BASF Plant Science will again conduct field trials this year with genetically optimized potatoes which are undergoing the EU approval process.
The field trials will take place at various sites in Germany, Sweden and the Netherlands.
In addition to the starch potato Modena, the company will also be planting its late blight resistant variety Fortuna.
As potatoes can only be stored for short periods, they are usually multiplied every year. Besides multiplication, the aim of the current cultivation is to test and document the performance of the potato varieties under different environmental conditions as well as the resistance characteristics of the Fortuna potato.
The field trials will be conducted in the state of Sachsen-Anhalt in Germany, in the provinces of Sk å ne and Halland in Sweden, as well as in the provinces of Gelderland, Drenthe and Noord-Brabant in the Netherlands. In total, genetically optimized potatoes will be planted on less than one hectare.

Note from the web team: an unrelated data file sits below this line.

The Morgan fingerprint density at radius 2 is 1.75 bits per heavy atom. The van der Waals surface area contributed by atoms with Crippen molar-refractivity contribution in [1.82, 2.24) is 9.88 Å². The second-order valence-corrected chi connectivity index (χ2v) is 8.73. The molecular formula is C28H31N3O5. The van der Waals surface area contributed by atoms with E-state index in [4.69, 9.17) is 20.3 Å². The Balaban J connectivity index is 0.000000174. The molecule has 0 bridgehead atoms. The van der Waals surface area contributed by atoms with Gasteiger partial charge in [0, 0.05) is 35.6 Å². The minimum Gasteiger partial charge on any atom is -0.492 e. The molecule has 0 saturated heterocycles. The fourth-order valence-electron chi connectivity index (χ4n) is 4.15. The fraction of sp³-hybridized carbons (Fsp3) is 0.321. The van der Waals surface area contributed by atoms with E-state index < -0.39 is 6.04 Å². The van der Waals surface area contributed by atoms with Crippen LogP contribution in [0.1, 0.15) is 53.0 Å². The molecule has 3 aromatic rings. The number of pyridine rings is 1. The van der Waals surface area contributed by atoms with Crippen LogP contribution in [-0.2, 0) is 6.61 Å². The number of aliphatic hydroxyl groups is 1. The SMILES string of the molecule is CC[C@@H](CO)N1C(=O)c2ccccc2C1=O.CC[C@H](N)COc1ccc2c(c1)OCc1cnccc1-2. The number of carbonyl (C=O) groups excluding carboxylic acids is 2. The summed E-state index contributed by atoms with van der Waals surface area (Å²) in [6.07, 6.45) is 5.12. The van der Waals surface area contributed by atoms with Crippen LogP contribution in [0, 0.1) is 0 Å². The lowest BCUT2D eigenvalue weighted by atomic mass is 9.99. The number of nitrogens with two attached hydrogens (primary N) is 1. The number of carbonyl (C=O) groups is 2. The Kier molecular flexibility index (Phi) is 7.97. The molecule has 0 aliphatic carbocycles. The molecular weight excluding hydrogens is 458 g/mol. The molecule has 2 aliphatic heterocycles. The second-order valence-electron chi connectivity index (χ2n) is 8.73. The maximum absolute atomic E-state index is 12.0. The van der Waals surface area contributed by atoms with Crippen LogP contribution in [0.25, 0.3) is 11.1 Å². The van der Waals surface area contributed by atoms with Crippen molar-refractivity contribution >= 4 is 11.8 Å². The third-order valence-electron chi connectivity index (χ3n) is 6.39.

BASF is convinced that plant biotechnology is a technology of the future. But in the mid-term, BASF does not see any opportunities for the commercial cultivation of genetically modified plants in Europe. Therefore, BASF announced in January 2012 that it would concentrate its activities on the main markets in North and South America as well as the growing markets in Asia and halt the development and commercialization of all products that are targeted solely for cultivation in the European markets. However, to keep strategic options open, all ongoing approval applications and variety protection processes for the Amadea, Modena and Fortuna potato projects are being continued.
“To maintain all options for our potato varieties, we will continue, as announced, the approval processes already underway and the multiplication of seed material for that purpose. As in previous years, we will take all measures in close cooperation with the competent authorities while conducting the field trials,” said Dr. Peter Eckes, President of BASF Plant Science.
The decision to halt the commercialization of potato projects solely for the European market is part of the reorganization of BASF Plant Science. The company will concentrate its activities on the attractive key markets in North and South America. The headquarters and management of BASF Plant Science will be moved from the agricultural centre in Limburgerhof, Germany, to Research Triangle Park, Raleigh, North Carolina.